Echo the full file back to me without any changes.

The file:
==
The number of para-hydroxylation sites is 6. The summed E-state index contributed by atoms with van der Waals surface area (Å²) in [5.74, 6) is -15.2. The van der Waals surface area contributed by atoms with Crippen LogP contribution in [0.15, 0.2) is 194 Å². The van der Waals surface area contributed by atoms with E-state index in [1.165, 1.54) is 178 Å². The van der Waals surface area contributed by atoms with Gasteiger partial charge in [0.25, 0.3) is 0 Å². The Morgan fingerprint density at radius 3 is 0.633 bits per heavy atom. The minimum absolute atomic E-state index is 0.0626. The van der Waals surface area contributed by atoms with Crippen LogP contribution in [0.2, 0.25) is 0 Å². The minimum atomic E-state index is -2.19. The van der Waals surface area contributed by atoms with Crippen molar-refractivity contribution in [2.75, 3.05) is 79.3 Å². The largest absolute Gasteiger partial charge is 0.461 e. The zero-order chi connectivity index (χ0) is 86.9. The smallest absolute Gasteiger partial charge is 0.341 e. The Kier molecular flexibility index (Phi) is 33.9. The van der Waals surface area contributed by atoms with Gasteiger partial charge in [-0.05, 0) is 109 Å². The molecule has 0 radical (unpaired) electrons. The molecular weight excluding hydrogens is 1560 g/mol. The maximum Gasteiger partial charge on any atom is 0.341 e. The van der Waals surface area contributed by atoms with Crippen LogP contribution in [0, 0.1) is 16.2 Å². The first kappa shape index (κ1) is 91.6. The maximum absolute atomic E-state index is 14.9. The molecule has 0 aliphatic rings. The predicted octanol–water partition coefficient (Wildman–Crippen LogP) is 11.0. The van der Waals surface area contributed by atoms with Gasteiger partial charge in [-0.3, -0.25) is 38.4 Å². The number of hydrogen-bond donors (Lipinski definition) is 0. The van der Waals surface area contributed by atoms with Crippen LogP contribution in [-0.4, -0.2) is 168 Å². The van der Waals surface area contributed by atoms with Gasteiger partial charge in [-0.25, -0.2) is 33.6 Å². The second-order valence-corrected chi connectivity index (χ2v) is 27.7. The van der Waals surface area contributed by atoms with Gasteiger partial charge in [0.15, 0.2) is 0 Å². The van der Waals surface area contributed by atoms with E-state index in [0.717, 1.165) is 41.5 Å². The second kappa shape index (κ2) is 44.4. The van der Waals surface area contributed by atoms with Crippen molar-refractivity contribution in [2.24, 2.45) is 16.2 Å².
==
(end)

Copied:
The number of para-hydroxylation sites is 6. The summed E-state index contributed by atoms with van der Waals surface area (Å²) in [5.74, 6) is -15.2. The van der Waals surface area contributed by atoms with Crippen LogP contribution in [0.15, 0.2) is 194 Å². The van der Waals surface area contributed by atoms with E-state index in [1.165, 1.54) is 178 Å². The van der Waals surface area contributed by atoms with Gasteiger partial charge in [0.25, 0.3) is 0 Å². The Morgan fingerprint density at radius 3 is 0.633 bits per heavy atom. The minimum absolute atomic E-state index is 0.0626. The van der Waals surface area contributed by atoms with Crippen LogP contribution in [0.2, 0.25) is 0 Å². The minimum atomic E-state index is -2.19. The van der Waals surface area contributed by atoms with Crippen molar-refractivity contribution in [2.75, 3.05) is 79.3 Å². The largest absolute Gasteiger partial charge is 0.461 e. The zero-order chi connectivity index (χ0) is 86.9. The smallest absolute Gasteiger partial charge is 0.341 e. The Kier molecular flexibility index (Phi) is 33.9. The van der Waals surface area contributed by atoms with Gasteiger partial charge in [-0.05, 0) is 109 Å². The molecule has 0 radical (unpaired) electrons. The molecular weight excluding hydrogens is 1560 g/mol. The maximum Gasteiger partial charge on any atom is 0.341 e. The van der Waals surface area contributed by atoms with Crippen LogP contribution in [0, 0.1) is 16.2 Å². The first kappa shape index (κ1) is 91.6. The maximum absolute atomic E-state index is 14.9. The molecule has 0 aliphatic rings. The predicted octanol–water partition coefficient (Wildman–Crippen LogP) is 11.0. The van der Waals surface area contributed by atoms with Gasteiger partial charge in [-0.3, -0.25) is 38.4 Å². The number of hydrogen-bond donors (Lipinski definition) is 0. The van der Waals surface area contributed by atoms with Crippen LogP contribution in [-0.4, -0.2) is 168 Å². The van der Waals surface area contributed by atoms with Gasteiger partial charge in [-0.25, -0.2) is 33.6 Å². The second-order valence-corrected chi connectivity index (χ2v) is 27.7. The van der Waals surface area contributed by atoms with Gasteiger partial charge in [0.15, 0.2) is 0 Å². The van der Waals surface area contributed by atoms with E-state index in [0.717, 1.165) is 41.5 Å². The second kappa shape index (κ2) is 44.4. The van der Waals surface area contributed by atoms with Crippen molar-refractivity contribution in [2.24, 2.45) is 16.2 Å².